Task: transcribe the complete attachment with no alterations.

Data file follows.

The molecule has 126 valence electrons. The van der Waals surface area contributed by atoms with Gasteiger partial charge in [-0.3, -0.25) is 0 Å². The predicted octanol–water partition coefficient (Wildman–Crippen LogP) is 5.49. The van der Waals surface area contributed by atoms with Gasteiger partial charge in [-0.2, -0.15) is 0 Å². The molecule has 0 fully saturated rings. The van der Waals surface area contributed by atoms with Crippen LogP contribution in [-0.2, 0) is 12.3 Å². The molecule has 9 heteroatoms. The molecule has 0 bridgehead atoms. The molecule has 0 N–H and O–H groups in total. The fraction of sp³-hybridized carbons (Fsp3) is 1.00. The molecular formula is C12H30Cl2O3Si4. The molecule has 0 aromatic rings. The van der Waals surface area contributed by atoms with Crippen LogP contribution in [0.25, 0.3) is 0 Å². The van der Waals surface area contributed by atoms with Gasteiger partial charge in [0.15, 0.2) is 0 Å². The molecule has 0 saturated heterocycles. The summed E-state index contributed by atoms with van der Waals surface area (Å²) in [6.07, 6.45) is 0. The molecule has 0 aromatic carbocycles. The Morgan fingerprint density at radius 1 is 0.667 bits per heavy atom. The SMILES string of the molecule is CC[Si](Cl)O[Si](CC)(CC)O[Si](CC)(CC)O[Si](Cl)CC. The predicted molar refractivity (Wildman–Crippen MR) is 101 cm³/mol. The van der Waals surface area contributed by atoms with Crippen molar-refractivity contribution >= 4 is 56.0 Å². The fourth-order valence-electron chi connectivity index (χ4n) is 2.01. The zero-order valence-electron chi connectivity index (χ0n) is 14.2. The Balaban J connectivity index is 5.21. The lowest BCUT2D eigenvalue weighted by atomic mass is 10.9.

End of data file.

The molecule has 126 valence electrons. The van der Waals surface area contributed by atoms with Gasteiger partial charge in [-0.3, -0.25) is 0 Å². The predicted octanol–water partition coefficient (Wildman–Crippen LogP) is 5.49. The van der Waals surface area contributed by atoms with Gasteiger partial charge in [-0.2, -0.15) is 0 Å². The molecule has 0 fully saturated rings. The van der Waals surface area contributed by atoms with Crippen LogP contribution in [-0.2, 0) is 12.3 Å². The molecule has 9 heteroatoms. The molecule has 0 bridgehead atoms. The molecule has 0 N–H and O–H groups in total. The fraction of sp³-hybridized carbons (Fsp3) is 1.00. The molecular formula is C12H30Cl2O3Si4. The molecule has 0 aromatic rings. The van der Waals surface area contributed by atoms with Crippen LogP contribution in [0.25, 0.3) is 0 Å². The van der Waals surface area contributed by atoms with Gasteiger partial charge in [0.15, 0.2) is 0 Å². The molecule has 0 saturated heterocycles. The summed E-state index contributed by atoms with van der Waals surface area (Å²) in [6.07, 6.45) is 0. The molecule has 0 aromatic carbocycles. The Morgan fingerprint density at radius 1 is 0.667 bits per heavy atom. The SMILES string of the molecule is CC[Si](Cl)O[Si](CC)(CC)O[Si](CC)(CC)O[Si](Cl)CC. The predicted molar refractivity (Wildman–Crippen MR) is 101 cm³/mol. The van der Waals surface area contributed by atoms with Crippen molar-refractivity contribution >= 4 is 56.0 Å². The fourth-order valence-electron chi connectivity index (χ4n) is 2.01. The zero-order valence-electron chi connectivity index (χ0n) is 14.2. The Balaban J connectivity index is 5.21. The lowest BCUT2D eigenvalue weighted by atomic mass is 10.9.